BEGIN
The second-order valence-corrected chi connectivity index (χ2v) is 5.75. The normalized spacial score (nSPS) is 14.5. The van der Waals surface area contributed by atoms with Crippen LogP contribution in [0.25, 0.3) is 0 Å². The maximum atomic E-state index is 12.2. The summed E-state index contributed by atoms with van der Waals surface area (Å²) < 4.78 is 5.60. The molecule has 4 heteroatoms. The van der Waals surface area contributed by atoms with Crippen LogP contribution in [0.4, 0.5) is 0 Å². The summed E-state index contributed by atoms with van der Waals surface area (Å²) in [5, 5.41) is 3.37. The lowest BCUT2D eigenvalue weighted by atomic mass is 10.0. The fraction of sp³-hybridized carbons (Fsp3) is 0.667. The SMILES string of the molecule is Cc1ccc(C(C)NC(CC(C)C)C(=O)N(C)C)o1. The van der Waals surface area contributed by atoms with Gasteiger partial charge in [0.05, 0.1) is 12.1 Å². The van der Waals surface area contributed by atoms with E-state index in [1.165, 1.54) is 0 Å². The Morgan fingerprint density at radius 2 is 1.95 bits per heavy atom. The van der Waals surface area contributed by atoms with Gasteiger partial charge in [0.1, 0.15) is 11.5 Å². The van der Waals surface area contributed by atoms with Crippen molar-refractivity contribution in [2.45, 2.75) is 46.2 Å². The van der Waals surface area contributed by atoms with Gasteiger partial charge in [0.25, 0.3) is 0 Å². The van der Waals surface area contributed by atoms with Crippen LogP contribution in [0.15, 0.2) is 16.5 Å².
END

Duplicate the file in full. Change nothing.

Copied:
The second-order valence-corrected chi connectivity index (χ2v) is 5.75. The normalized spacial score (nSPS) is 14.5. The van der Waals surface area contributed by atoms with Crippen LogP contribution in [0.25, 0.3) is 0 Å². The maximum atomic E-state index is 12.2. The summed E-state index contributed by atoms with van der Waals surface area (Å²) < 4.78 is 5.60. The molecule has 4 heteroatoms. The van der Waals surface area contributed by atoms with Crippen LogP contribution in [0.4, 0.5) is 0 Å². The summed E-state index contributed by atoms with van der Waals surface area (Å²) in [5, 5.41) is 3.37. The lowest BCUT2D eigenvalue weighted by atomic mass is 10.0. The fraction of sp³-hybridized carbons (Fsp3) is 0.667. The SMILES string of the molecule is Cc1ccc(C(C)NC(CC(C)C)C(=O)N(C)C)o1. The van der Waals surface area contributed by atoms with Gasteiger partial charge in [0.05, 0.1) is 12.1 Å². The van der Waals surface area contributed by atoms with E-state index in [1.165, 1.54) is 0 Å². The Morgan fingerprint density at radius 2 is 1.95 bits per heavy atom. The van der Waals surface area contributed by atoms with Gasteiger partial charge in [0.1, 0.15) is 11.5 Å². The van der Waals surface area contributed by atoms with Crippen molar-refractivity contribution in [2.45, 2.75) is 46.2 Å². The van der Waals surface area contributed by atoms with Gasteiger partial charge in [0.25, 0.3) is 0 Å². The van der Waals surface area contributed by atoms with Crippen LogP contribution in [0.15, 0.2) is 16.5 Å².